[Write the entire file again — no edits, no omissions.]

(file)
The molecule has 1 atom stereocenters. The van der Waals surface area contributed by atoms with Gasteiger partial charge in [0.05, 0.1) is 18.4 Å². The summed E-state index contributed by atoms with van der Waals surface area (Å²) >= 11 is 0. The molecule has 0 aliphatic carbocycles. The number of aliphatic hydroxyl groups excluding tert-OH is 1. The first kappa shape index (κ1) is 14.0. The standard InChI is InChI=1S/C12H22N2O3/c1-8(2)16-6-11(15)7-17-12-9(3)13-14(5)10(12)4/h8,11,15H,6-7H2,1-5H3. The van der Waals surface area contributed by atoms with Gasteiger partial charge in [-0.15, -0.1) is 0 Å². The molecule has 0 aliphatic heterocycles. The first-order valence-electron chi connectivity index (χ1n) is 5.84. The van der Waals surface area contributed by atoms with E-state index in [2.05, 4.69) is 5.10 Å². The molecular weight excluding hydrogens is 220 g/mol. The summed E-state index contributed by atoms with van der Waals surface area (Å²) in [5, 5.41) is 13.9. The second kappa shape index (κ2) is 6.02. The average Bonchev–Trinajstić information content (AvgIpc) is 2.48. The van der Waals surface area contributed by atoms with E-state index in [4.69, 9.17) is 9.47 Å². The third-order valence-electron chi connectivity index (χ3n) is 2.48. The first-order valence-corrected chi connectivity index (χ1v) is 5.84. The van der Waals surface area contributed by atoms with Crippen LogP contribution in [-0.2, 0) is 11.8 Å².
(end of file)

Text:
The molecule has 1 atom stereocenters. The van der Waals surface area contributed by atoms with Gasteiger partial charge in [0.05, 0.1) is 18.4 Å². The summed E-state index contributed by atoms with van der Waals surface area (Å²) >= 11 is 0. The molecule has 0 aliphatic carbocycles. The number of aliphatic hydroxyl groups excluding tert-OH is 1. The first kappa shape index (κ1) is 14.0. The standard InChI is InChI=1S/C12H22N2O3/c1-8(2)16-6-11(15)7-17-12-9(3)13-14(5)10(12)4/h8,11,15H,6-7H2,1-5H3. The van der Waals surface area contributed by atoms with Gasteiger partial charge in [-0.15, -0.1) is 0 Å². The molecule has 0 aliphatic heterocycles. The first-order valence-electron chi connectivity index (χ1n) is 5.84. The van der Waals surface area contributed by atoms with E-state index in [2.05, 4.69) is 5.10 Å². The molecular weight excluding hydrogens is 220 g/mol. The summed E-state index contributed by atoms with van der Waals surface area (Å²) in [5, 5.41) is 13.9. The second kappa shape index (κ2) is 6.02. The average Bonchev–Trinajstić information content (AvgIpc) is 2.48. The van der Waals surface area contributed by atoms with E-state index in [4.69, 9.17) is 9.47 Å². The third-order valence-electron chi connectivity index (χ3n) is 2.48. The first-order valence-corrected chi connectivity index (χ1v) is 5.84. The van der Waals surface area contributed by atoms with Crippen LogP contribution in [-0.2, 0) is 11.8 Å².